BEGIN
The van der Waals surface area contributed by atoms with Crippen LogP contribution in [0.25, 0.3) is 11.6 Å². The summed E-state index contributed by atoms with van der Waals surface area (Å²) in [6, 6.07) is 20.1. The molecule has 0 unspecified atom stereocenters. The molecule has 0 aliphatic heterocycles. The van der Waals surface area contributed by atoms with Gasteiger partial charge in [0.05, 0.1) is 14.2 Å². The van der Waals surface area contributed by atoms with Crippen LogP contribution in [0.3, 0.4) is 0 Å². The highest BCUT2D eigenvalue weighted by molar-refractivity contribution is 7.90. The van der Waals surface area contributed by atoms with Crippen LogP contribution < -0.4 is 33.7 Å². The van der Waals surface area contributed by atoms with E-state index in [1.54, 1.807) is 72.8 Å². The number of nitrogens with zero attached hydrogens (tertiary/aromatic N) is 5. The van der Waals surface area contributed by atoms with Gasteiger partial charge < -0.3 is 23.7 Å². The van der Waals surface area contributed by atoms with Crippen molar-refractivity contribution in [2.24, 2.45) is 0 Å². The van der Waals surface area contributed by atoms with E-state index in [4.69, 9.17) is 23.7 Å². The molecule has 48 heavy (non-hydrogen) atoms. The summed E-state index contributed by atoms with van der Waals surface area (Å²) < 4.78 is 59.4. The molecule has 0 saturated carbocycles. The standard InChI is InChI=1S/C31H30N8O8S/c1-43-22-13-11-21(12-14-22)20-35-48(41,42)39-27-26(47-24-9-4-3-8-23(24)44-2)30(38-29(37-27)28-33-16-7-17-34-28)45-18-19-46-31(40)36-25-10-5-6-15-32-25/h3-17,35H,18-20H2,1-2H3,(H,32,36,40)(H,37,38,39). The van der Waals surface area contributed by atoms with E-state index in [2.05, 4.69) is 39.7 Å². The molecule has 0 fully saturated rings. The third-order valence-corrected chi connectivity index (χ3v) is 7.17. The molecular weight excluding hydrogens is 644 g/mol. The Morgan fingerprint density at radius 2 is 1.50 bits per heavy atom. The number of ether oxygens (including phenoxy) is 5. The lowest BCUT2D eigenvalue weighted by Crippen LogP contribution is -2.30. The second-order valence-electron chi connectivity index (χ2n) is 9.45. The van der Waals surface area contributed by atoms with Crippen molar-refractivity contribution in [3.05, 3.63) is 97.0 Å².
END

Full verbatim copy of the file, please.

The van der Waals surface area contributed by atoms with Crippen LogP contribution in [0.25, 0.3) is 11.6 Å². The summed E-state index contributed by atoms with van der Waals surface area (Å²) in [6, 6.07) is 20.1. The molecule has 0 unspecified atom stereocenters. The molecule has 0 aliphatic heterocycles. The van der Waals surface area contributed by atoms with Gasteiger partial charge in [0.05, 0.1) is 14.2 Å². The van der Waals surface area contributed by atoms with Crippen LogP contribution in [0.3, 0.4) is 0 Å². The highest BCUT2D eigenvalue weighted by molar-refractivity contribution is 7.90. The van der Waals surface area contributed by atoms with Crippen LogP contribution < -0.4 is 33.7 Å². The van der Waals surface area contributed by atoms with E-state index in [1.54, 1.807) is 72.8 Å². The number of nitrogens with zero attached hydrogens (tertiary/aromatic N) is 5. The van der Waals surface area contributed by atoms with Gasteiger partial charge < -0.3 is 23.7 Å². The van der Waals surface area contributed by atoms with Crippen molar-refractivity contribution in [2.24, 2.45) is 0 Å². The van der Waals surface area contributed by atoms with E-state index in [4.69, 9.17) is 23.7 Å². The molecule has 48 heavy (non-hydrogen) atoms. The summed E-state index contributed by atoms with van der Waals surface area (Å²) < 4.78 is 59.4. The molecule has 0 saturated carbocycles. The standard InChI is InChI=1S/C31H30N8O8S/c1-43-22-13-11-21(12-14-22)20-35-48(41,42)39-27-26(47-24-9-4-3-8-23(24)44-2)30(38-29(37-27)28-33-16-7-17-34-28)45-18-19-46-31(40)36-25-10-5-6-15-32-25/h3-17,35H,18-20H2,1-2H3,(H,32,36,40)(H,37,38,39). The van der Waals surface area contributed by atoms with E-state index in [2.05, 4.69) is 39.7 Å². The molecule has 0 fully saturated rings. The third-order valence-corrected chi connectivity index (χ3v) is 7.17. The molecular weight excluding hydrogens is 644 g/mol. The Morgan fingerprint density at radius 2 is 1.50 bits per heavy atom. The number of ether oxygens (including phenoxy) is 5. The lowest BCUT2D eigenvalue weighted by Crippen LogP contribution is -2.30. The second-order valence-electron chi connectivity index (χ2n) is 9.45. The van der Waals surface area contributed by atoms with Crippen molar-refractivity contribution in [3.05, 3.63) is 97.0 Å².